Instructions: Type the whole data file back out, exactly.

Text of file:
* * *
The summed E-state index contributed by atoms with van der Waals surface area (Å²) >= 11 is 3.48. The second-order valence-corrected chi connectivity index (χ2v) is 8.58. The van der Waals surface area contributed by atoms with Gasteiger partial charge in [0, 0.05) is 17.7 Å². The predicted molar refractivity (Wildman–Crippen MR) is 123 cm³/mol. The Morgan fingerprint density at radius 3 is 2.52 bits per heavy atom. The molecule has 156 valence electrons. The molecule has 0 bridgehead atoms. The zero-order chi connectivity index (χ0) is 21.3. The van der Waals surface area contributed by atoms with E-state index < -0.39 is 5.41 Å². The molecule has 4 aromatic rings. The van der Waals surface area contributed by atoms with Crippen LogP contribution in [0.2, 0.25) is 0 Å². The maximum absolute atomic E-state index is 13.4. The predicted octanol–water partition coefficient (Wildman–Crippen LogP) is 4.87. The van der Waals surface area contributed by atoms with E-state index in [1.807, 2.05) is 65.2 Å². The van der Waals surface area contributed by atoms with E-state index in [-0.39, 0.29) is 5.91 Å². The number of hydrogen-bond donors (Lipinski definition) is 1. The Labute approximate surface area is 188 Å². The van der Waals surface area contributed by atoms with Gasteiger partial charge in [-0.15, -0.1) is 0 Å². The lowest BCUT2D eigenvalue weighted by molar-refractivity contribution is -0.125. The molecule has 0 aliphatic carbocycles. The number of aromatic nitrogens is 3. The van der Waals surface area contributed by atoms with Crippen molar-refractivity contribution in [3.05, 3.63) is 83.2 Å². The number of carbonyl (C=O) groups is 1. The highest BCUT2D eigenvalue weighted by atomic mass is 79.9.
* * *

The summed E-state index contributed by atoms with van der Waals surface area (Å²) >= 11 is 3.48. The second-order valence-corrected chi connectivity index (χ2v) is 8.58. The van der Waals surface area contributed by atoms with Gasteiger partial charge in [0, 0.05) is 17.7 Å². The predicted molar refractivity (Wildman–Crippen MR) is 123 cm³/mol. The Morgan fingerprint density at radius 3 is 2.52 bits per heavy atom. The molecule has 156 valence electrons. The molecule has 0 bridgehead atoms. The zero-order chi connectivity index (χ0) is 21.3. The van der Waals surface area contributed by atoms with E-state index < -0.39 is 5.41 Å². The molecule has 4 aromatic rings. The van der Waals surface area contributed by atoms with Crippen LogP contribution in [0.2, 0.25) is 0 Å². The maximum absolute atomic E-state index is 13.4. The predicted octanol–water partition coefficient (Wildman–Crippen LogP) is 4.87. The van der Waals surface area contributed by atoms with E-state index in [1.807, 2.05) is 65.2 Å². The van der Waals surface area contributed by atoms with E-state index in [-0.39, 0.29) is 5.91 Å². The number of hydrogen-bond donors (Lipinski definition) is 1. The Labute approximate surface area is 188 Å². The van der Waals surface area contributed by atoms with Gasteiger partial charge in [-0.15, -0.1) is 0 Å². The lowest BCUT2D eigenvalue weighted by molar-refractivity contribution is -0.125. The molecule has 0 aliphatic carbocycles. The number of aromatic nitrogens is 3. The van der Waals surface area contributed by atoms with Crippen molar-refractivity contribution in [3.05, 3.63) is 83.2 Å². The number of carbonyl (C=O) groups is 1. The highest BCUT2D eigenvalue weighted by atomic mass is 79.9.